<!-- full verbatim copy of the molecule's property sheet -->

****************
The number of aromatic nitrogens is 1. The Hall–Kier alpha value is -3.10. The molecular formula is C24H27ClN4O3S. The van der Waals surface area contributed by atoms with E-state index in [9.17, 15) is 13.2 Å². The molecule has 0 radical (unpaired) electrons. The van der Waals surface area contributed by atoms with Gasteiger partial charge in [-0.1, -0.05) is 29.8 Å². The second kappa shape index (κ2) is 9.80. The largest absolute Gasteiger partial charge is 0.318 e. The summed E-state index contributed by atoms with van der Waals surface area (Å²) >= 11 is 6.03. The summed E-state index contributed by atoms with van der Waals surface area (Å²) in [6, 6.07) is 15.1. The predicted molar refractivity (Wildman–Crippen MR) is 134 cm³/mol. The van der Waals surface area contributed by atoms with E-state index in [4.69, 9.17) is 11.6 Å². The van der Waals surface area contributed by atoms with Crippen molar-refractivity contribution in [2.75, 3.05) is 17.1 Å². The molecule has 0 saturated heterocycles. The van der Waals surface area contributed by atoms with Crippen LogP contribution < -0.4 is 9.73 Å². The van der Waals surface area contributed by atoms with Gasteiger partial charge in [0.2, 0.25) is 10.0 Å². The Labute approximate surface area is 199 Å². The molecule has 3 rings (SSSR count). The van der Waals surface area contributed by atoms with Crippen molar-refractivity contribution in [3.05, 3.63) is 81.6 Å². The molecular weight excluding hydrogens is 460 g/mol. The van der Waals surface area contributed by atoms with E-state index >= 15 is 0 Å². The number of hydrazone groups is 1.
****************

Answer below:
The number of aromatic nitrogens is 1. The Hall–Kier alpha value is -3.10. The molecular formula is C24H27ClN4O3S. The van der Waals surface area contributed by atoms with E-state index in [9.17, 15) is 13.2 Å². The molecule has 0 radical (unpaired) electrons. The van der Waals surface area contributed by atoms with Gasteiger partial charge in [-0.1, -0.05) is 29.8 Å². The second kappa shape index (κ2) is 9.80. The largest absolute Gasteiger partial charge is 0.318 e. The summed E-state index contributed by atoms with van der Waals surface area (Å²) >= 11 is 6.03. The summed E-state index contributed by atoms with van der Waals surface area (Å²) in [6, 6.07) is 15.1. The predicted molar refractivity (Wildman–Crippen MR) is 134 cm³/mol. The van der Waals surface area contributed by atoms with E-state index in [4.69, 9.17) is 11.6 Å². The van der Waals surface area contributed by atoms with Crippen molar-refractivity contribution in [2.75, 3.05) is 17.1 Å². The molecule has 0 saturated heterocycles. The van der Waals surface area contributed by atoms with Crippen LogP contribution < -0.4 is 9.73 Å². The van der Waals surface area contributed by atoms with Gasteiger partial charge in [0.2, 0.25) is 10.0 Å². The Labute approximate surface area is 199 Å². The molecule has 3 rings (SSSR count). The van der Waals surface area contributed by atoms with Crippen molar-refractivity contribution in [3.05, 3.63) is 81.6 Å². The molecular weight excluding hydrogens is 460 g/mol. The van der Waals surface area contributed by atoms with E-state index >= 15 is 0 Å². The number of hydrazone groups is 1.